European football is currently reeling from the reports that some of the continent’s biggest clubs have agreed to form a new division boasting all six of the Premier League’s biggest sides, as well as the likes of Barcelona, Real Madrid and AC Milan.
The Times and Daily Mail have revealed that an official statement is set to be released at 9:30pm on Sunday confirming plans for a new breakaway league which would see Florentino Pérez become president, with Arsenal, Spurs and Chelsea three of six Premier League sides set to feature.
The plans have been heavily opposed by UEFA and the Premier League.
Here’s a full breakdown of what these latest plans could mean for the Premier League and those involved.
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Who is involved?
According to the latest reports, England’s big six have already agreed to join a breakaway league.
Outside of the UK, Real Madrid, Barcelona, Atletico Madrid, Inter Milan, AC Milan and Juventus have also agreed to take part, though Paris Saint-Germain and Bayern Munich hold reservations.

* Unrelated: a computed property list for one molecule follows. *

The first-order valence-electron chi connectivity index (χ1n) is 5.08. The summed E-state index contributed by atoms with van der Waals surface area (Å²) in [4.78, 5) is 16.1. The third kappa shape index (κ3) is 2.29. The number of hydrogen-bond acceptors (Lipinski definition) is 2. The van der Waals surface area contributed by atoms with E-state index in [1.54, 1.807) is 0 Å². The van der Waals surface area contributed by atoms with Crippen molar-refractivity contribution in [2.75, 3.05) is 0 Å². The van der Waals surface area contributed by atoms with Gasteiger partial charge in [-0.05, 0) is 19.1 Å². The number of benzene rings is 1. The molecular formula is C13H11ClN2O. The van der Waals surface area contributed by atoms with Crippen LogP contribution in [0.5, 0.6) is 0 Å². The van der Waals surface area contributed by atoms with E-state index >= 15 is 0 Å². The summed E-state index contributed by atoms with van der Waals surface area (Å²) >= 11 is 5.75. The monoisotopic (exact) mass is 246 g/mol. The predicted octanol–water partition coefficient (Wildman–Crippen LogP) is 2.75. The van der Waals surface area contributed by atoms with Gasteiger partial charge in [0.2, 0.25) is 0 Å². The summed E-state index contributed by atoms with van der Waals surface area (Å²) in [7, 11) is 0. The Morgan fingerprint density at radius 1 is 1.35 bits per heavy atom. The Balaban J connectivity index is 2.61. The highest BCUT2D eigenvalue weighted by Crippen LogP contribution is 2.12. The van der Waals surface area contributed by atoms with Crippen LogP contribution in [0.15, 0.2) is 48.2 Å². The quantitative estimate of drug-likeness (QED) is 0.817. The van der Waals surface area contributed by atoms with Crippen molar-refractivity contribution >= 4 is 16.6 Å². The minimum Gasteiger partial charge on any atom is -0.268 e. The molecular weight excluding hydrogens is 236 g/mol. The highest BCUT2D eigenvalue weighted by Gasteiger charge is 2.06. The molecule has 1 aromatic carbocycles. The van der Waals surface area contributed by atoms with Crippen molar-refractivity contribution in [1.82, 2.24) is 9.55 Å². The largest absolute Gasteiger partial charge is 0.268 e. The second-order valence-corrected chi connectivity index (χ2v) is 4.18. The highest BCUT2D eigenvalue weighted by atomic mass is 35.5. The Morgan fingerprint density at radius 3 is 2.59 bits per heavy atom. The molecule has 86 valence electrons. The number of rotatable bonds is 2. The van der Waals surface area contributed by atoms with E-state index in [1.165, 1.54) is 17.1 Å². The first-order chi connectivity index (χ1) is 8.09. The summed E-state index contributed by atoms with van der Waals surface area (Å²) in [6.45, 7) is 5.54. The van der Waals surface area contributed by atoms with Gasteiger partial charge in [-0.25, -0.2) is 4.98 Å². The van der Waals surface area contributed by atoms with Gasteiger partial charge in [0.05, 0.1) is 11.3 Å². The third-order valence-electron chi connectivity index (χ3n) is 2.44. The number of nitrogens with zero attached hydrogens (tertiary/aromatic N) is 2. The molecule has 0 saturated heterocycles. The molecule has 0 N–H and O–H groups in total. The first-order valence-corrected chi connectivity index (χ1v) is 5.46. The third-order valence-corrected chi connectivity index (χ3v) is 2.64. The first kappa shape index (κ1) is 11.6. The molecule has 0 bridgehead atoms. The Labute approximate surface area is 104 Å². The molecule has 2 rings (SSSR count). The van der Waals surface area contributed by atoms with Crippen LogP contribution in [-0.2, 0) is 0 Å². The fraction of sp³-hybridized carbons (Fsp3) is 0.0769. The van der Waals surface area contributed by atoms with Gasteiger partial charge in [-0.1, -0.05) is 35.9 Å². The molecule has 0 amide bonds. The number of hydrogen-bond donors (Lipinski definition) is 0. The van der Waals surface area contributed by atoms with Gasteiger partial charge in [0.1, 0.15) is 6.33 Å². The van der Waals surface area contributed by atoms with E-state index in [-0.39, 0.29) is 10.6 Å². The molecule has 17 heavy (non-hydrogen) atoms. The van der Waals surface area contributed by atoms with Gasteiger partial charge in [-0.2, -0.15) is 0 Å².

How would the tournament work?
Provisional plans for the Super League would see 15 founding members automatically included, with five spaces up for grabs on an annual basis.
Each club would reportedly receive £310million to join the new league, committing them to 18-23 European fixtures per season.
How does this affect the Premier League?
Clubs would need permission from the Premier League to join any new competitions and if that was rejected, as expected, it could force them to walk away from domestic football.
Any decision would be judged by the Premier League board and not a vote between the 20 clubs themselves.
What has The Premier League said?
In a statement released on Sunday, they said: “The Premier League condemns any proposal that attacks the principles of open…